Many fellow Georgians have turned to solar energy systems to generate their own electricity. In fact, in 2013, Georgia was the fastest growing solar market in the country, and had enough capacity to power over 8,000 homes. If you’re interested in being energy self-sufficient, consider going solar in the Peach state.
The best way to compare your solar options and save money at the same time is by registering on the EnergySage Marketplace. When you compare quotes for solar panels on EnergySage's competitive solar marketplace, you can expect to see prices up to 20% lower than working with a single solar company.
What are the top Georgia solar tax credits and incentives?
Not only will going solar enable you to generate electricity for your own use, but you may also be able to sell it back to the utility as well, thanks to a policy known as net metering. Under this policy, participating utilities will measure the amount of excess solar electricity you put on the grid and pay you a rate determined by Georgia’s Public Service Commission.
The Georgia net metering rate is set at the utilities’ avoided cost, which refers to the rate that the utility would otherwise pay to power generators. They would have had to pay to a large electric power plant if they had not bought it from you and your panels. In 2016, for example, the utilities would pay you between $40 and $60 for each megawatt hour (MWh) you generate; if you install a 5-kilowatt (kW) system that generates 5 MWh per year, you could sell the electricity for $200 to $300. Georgia Power offers the top utility net metering program in Georgia.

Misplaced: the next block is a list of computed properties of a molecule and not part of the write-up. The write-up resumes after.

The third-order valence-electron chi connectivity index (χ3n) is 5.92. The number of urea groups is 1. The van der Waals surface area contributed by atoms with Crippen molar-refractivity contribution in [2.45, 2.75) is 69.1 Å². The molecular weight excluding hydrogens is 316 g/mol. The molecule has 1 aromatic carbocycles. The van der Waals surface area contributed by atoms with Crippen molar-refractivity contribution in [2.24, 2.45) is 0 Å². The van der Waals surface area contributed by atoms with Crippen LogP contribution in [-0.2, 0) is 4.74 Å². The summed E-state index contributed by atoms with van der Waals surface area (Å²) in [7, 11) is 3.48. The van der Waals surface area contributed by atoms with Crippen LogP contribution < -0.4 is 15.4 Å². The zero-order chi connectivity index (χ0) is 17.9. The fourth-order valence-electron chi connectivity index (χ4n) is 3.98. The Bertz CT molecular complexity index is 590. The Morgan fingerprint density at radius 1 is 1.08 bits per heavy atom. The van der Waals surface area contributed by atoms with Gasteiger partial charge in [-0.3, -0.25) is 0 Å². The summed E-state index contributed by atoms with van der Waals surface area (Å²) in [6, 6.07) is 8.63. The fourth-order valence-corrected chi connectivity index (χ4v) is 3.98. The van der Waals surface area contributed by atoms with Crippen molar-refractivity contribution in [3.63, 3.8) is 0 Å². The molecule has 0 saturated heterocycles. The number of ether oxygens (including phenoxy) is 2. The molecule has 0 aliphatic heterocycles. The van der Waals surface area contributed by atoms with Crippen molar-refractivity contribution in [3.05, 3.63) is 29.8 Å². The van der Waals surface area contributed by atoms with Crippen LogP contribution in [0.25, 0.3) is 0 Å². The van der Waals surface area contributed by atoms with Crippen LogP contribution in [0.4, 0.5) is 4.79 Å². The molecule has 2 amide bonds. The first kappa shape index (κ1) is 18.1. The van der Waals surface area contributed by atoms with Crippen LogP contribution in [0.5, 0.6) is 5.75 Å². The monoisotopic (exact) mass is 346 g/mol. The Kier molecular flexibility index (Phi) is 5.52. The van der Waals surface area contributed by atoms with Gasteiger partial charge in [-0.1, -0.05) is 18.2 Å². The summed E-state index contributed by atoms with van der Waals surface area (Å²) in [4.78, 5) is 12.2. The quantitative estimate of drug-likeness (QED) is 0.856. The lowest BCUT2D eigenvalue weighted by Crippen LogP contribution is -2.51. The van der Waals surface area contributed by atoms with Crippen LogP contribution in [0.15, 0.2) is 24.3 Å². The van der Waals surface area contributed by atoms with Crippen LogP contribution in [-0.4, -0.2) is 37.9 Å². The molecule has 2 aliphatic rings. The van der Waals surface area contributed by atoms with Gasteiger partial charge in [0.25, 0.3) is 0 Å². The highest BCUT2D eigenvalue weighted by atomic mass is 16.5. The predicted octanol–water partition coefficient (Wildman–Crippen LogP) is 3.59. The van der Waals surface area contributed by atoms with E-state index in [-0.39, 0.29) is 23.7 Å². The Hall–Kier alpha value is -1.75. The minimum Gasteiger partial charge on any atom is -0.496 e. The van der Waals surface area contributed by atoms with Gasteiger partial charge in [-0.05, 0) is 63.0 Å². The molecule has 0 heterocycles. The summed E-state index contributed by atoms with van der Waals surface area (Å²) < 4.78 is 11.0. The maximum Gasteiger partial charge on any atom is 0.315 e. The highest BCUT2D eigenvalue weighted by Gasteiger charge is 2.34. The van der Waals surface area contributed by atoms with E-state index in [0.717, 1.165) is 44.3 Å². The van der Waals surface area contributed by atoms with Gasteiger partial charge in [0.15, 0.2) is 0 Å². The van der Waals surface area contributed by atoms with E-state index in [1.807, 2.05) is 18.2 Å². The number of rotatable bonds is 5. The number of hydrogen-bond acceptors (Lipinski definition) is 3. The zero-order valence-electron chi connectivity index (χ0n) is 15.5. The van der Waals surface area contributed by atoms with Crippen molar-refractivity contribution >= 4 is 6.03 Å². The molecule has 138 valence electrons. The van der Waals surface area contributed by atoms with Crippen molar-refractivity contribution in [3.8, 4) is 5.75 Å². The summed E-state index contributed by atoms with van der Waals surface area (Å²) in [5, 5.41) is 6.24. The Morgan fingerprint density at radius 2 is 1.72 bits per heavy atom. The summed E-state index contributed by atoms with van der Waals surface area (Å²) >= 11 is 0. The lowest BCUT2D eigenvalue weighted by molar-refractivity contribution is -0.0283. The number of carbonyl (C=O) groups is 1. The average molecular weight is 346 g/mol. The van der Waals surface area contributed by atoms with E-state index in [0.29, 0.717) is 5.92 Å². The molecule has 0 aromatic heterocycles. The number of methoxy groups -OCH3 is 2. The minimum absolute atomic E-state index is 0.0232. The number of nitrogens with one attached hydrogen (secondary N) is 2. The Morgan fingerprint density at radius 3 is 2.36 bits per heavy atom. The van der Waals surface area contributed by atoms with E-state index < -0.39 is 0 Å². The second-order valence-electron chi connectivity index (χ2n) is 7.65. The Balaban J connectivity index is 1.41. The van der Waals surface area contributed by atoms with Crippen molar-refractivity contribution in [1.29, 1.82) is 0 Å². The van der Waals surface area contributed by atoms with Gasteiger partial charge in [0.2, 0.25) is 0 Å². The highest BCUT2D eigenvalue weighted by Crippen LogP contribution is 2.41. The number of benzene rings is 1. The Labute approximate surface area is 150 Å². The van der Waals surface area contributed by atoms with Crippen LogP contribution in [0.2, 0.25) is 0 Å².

The federal solar tax credit (ITC)
The biggest savings you will see on your solar energy system will come from the federal government in the form of the Investment Tax Credit (ITC), which was recently extended. In addition to Georgia’s net metering policy, this great government program can reduce the cost of your PV solar energy system by 26 percent.
That is, when you file your income taxes after you purchase your system, you will get a huge rebate to help you cover your cost. Keep in mind that you must have enough income for the tax credit to be relevant (though the credit can roll over into future years), and that the ITC applies only to those who buy their PV system outright (either with a cash purchase or solar loan).